Sunday, 12 August 2012

25. The colour fades slowly

I am standing in the changing room of a lingerie boutique. The wallpaper is pearl grey and finely striped, with the sheen of satin. The floorboards are stripped, polished wood, covered with a red silk rug. There's a small window with four panes of glass and in the corner under it is a chaise-longue upholstered in gold and red. It is so clean, so well thought out, so rich the way the grey and the red and gold and the brown of the wood speak to each other. My uncared-for feet are red and purple and white on the beautiful carpet. I shouldn't be here.

But I can't help relaxing, feeling the softness of the silk strands against my ugly toes.

I look at myself in the mirror. I don't go with the room.

It's pretty hard to see yourself as a whole. I meet other people and see them as whole people, but when I look in the mirror I see my nose, my lips. My breasts, my eyes. But not how they go together, not me, the me that other people see. Every time I come close to seeing my body as a whole, the image fractures and splits into fragments.

What do I see when I look in the mirror? My own brown eyes. For years, I spent a considerable amount of energy blotting my memory of Matthew out of existence, to the extent where I did not consciously remember him at all. But one cannot live indefinitely in a state of denial. Just holding back Matthew was exhausting. It was so hard to repress him that I had no energy to do anything else. Eventually, as was inevitable, he got out.

I remember when I was 27, and first starting to sidle around the edges of acknowledging a memory I couldn't bear, there was a day when I couldn't meet my own eyes in the mirror. When I looked in the mirror they terrified me. They were the luminous, pitiless eyes of a wolf.

Three days later I remembered. Or rather, I allowed myself to consciously accept the reality of Matthew and everything that went with him.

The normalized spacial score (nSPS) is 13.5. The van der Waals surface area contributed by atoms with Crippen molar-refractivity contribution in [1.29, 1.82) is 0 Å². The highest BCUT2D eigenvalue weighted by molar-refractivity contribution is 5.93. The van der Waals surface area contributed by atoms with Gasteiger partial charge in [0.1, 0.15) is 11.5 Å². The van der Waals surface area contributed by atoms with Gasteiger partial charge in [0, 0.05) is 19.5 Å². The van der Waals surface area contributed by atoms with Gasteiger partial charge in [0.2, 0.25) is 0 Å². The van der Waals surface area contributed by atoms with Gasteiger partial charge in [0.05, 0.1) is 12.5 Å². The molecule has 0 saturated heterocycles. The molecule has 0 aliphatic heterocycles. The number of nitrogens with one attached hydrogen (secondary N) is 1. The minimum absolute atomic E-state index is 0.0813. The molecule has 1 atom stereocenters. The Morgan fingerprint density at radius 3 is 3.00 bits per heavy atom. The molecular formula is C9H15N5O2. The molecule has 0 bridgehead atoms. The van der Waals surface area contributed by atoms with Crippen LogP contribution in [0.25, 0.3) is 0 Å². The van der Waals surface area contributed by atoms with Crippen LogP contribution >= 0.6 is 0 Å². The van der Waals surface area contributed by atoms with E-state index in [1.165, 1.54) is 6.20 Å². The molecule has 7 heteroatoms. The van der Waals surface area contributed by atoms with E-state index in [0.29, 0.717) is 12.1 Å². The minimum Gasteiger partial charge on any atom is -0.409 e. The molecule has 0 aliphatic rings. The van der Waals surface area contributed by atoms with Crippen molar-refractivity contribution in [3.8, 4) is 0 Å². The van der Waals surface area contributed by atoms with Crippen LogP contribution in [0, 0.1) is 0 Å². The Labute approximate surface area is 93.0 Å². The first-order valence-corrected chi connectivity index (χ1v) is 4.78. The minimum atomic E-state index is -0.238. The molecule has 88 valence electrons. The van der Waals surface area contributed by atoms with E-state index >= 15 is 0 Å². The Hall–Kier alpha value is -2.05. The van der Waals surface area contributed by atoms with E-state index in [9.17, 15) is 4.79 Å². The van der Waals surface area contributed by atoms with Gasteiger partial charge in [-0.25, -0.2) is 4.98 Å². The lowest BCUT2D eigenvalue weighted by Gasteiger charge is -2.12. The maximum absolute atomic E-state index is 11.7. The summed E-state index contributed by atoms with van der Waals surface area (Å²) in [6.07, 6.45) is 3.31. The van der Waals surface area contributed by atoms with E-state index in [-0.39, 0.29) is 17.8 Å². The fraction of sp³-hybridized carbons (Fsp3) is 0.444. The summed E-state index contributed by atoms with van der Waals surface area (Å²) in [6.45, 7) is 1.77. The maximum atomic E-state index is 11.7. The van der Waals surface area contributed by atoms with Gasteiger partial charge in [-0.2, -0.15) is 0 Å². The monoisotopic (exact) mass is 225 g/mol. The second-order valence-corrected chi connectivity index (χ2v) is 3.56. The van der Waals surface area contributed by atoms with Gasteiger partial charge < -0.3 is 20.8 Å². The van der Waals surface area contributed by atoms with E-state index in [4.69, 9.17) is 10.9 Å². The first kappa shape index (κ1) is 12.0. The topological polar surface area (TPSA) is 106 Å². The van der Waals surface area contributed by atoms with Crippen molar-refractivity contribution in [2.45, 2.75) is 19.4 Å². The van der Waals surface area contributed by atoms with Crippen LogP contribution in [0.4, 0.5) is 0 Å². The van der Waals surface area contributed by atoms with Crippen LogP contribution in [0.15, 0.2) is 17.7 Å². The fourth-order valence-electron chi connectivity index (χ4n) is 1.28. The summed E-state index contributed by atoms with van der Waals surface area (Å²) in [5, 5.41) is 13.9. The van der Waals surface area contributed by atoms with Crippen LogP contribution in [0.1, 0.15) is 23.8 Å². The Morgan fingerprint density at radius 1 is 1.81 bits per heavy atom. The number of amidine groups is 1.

I have had considerably better days.

When I was 30 I had the words Left 4 Dead tattooed on my left upper arm. I had it done in a graffiti font, one of the wildstyle fonts, so it looks good but is hard to read unless you concentrate. The outline is black and the letters are filled in blood red at the top. The colour fades slowly, disappearing completely halfway down the words.

(The tattooist was delicately tiny, her long bubblegum-pink hair tied back. Her eyes were full of concentration as the needle bit in, stinging hotly. Her arms were covered with ink, dragons made of flowers and women melting into flame. Her lip was pierced with a silver ring)

What else do I see when I look in the mirror? I see my plump rolls of  fat, the spider veins on my thighs. The grey hair at my temples. I see the white lines of scars on my right forearm, the marks of a self-harmer. That's one habit I have under control, at least. I haven't cut myself for years.

I see the glint of the steel ring through my right nipple. I see the fluff of hair at my crotch, which I carefully shave into a square once a week although I'm not sure why or who for. I see my fingernails painted cobalt blue. But I can't see myself.

What else do I see when I look in the mirror? I see that this pretty, frivolous pistachio-green bra, with its cream polkadots and its foamy lace, doesn't suit me. It looks grotesque next to my tattoo, my scars, my scared angry eyes. It's meant for someone else.

I take it off and thread it carefully back on to its wood hanger. I dress. I run my hands through my hair. I think how strange it is that we wrap ourselves in all these pieces of cloth and assume that somehow means we aren't essentially naked.

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